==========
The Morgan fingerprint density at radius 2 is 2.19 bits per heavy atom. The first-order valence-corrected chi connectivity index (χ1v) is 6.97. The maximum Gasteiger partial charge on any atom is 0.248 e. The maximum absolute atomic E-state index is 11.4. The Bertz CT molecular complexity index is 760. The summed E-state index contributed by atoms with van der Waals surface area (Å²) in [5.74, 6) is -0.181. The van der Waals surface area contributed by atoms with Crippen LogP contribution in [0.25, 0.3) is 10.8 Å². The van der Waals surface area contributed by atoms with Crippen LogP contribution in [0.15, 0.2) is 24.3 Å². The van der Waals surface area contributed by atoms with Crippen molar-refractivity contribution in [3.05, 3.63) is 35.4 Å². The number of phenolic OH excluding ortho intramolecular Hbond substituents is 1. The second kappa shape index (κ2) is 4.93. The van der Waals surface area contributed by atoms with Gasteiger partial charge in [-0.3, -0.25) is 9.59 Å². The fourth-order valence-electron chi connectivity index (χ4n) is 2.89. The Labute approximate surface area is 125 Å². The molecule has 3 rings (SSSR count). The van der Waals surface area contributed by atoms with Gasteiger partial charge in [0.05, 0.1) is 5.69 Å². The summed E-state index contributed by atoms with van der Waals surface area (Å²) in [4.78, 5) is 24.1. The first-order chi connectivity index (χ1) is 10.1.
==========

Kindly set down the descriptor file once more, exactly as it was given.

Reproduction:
The Morgan fingerprint density at radius 2 is 2.19 bits per heavy atom. The first-order valence-corrected chi connectivity index (χ1v) is 6.97. The maximum Gasteiger partial charge on any atom is 0.248 e. The maximum absolute atomic E-state index is 11.4. The Bertz CT molecular complexity index is 760. The summed E-state index contributed by atoms with van der Waals surface area (Å²) in [5.74, 6) is -0.181. The van der Waals surface area contributed by atoms with Crippen LogP contribution in [0.25, 0.3) is 10.8 Å². The van der Waals surface area contributed by atoms with Crippen LogP contribution in [0.15, 0.2) is 24.3 Å². The van der Waals surface area contributed by atoms with Crippen molar-refractivity contribution in [3.05, 3.63) is 35.4 Å². The number of phenolic OH excluding ortho intramolecular Hbond substituents is 1. The second kappa shape index (κ2) is 4.93. The van der Waals surface area contributed by atoms with Gasteiger partial charge in [-0.3, -0.25) is 9.59 Å². The fourth-order valence-electron chi connectivity index (χ4n) is 2.89. The Labute approximate surface area is 125 Å². The molecule has 3 rings (SSSR count). The van der Waals surface area contributed by atoms with Gasteiger partial charge in [0.05, 0.1) is 5.69 Å². The summed E-state index contributed by atoms with van der Waals surface area (Å²) in [4.78, 5) is 24.1. The first-order chi connectivity index (χ1) is 10.1.